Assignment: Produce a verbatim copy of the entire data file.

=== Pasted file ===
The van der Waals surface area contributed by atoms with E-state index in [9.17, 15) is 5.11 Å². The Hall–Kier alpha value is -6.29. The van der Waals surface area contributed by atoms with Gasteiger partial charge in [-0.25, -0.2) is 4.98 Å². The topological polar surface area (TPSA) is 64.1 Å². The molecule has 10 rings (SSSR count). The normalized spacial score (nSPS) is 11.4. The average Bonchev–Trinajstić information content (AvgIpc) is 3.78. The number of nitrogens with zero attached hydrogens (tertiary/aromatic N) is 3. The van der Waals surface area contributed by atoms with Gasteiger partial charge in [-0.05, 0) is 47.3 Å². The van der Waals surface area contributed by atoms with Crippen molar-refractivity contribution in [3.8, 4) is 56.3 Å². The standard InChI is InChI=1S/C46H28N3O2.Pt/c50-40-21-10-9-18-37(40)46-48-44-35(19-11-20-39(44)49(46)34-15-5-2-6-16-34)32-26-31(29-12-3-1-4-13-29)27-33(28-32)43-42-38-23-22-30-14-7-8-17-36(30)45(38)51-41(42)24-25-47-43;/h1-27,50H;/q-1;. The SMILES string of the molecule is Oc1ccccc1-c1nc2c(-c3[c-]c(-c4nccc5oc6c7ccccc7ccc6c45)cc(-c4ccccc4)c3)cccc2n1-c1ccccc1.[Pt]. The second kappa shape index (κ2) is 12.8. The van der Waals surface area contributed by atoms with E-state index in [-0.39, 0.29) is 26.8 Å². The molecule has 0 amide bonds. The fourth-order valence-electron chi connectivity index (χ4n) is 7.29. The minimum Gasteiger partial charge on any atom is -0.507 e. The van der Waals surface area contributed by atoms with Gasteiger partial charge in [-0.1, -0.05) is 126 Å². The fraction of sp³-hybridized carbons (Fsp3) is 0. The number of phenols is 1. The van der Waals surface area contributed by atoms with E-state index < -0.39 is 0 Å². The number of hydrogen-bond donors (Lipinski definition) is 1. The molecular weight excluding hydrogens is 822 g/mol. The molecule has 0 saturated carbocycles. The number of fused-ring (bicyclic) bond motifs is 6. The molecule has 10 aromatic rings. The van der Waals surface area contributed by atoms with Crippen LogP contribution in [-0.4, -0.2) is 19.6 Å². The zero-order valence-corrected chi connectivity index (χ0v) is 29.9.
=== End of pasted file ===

The van der Waals surface area contributed by atoms with E-state index in [9.17, 15) is 5.11 Å². The Hall–Kier alpha value is -6.29. The van der Waals surface area contributed by atoms with Gasteiger partial charge in [-0.25, -0.2) is 4.98 Å². The topological polar surface area (TPSA) is 64.1 Å². The molecule has 10 rings (SSSR count). The normalized spacial score (nSPS) is 11.4. The average Bonchev–Trinajstić information content (AvgIpc) is 3.78. The number of nitrogens with zero attached hydrogens (tertiary/aromatic N) is 3. The van der Waals surface area contributed by atoms with Gasteiger partial charge in [-0.05, 0) is 47.3 Å². The van der Waals surface area contributed by atoms with Crippen molar-refractivity contribution in [3.8, 4) is 56.3 Å². The standard InChI is InChI=1S/C46H28N3O2.Pt/c50-40-21-10-9-18-37(40)46-48-44-35(19-11-20-39(44)49(46)34-15-5-2-6-16-34)32-26-31(29-12-3-1-4-13-29)27-33(28-32)43-42-38-23-22-30-14-7-8-17-36(30)45(38)51-41(42)24-25-47-43;/h1-27,50H;/q-1;. The SMILES string of the molecule is Oc1ccccc1-c1nc2c(-c3[c-]c(-c4nccc5oc6c7ccccc7ccc6c45)cc(-c4ccccc4)c3)cccc2n1-c1ccccc1.[Pt]. The second kappa shape index (κ2) is 12.8. The van der Waals surface area contributed by atoms with E-state index in [-0.39, 0.29) is 26.8 Å². The molecule has 0 amide bonds. The fourth-order valence-electron chi connectivity index (χ4n) is 7.29. The minimum Gasteiger partial charge on any atom is -0.507 e. The van der Waals surface area contributed by atoms with Gasteiger partial charge in [-0.1, -0.05) is 126 Å². The fraction of sp³-hybridized carbons (Fsp3) is 0. The number of phenols is 1. The van der Waals surface area contributed by atoms with E-state index < -0.39 is 0 Å². The number of hydrogen-bond donors (Lipinski definition) is 1. The molecular weight excluding hydrogens is 822 g/mol. The molecule has 0 saturated carbocycles. The number of fused-ring (bicyclic) bond motifs is 6. The molecule has 10 aromatic rings. The van der Waals surface area contributed by atoms with Crippen LogP contribution in [-0.4, -0.2) is 19.6 Å². The zero-order valence-corrected chi connectivity index (χ0v) is 29.9.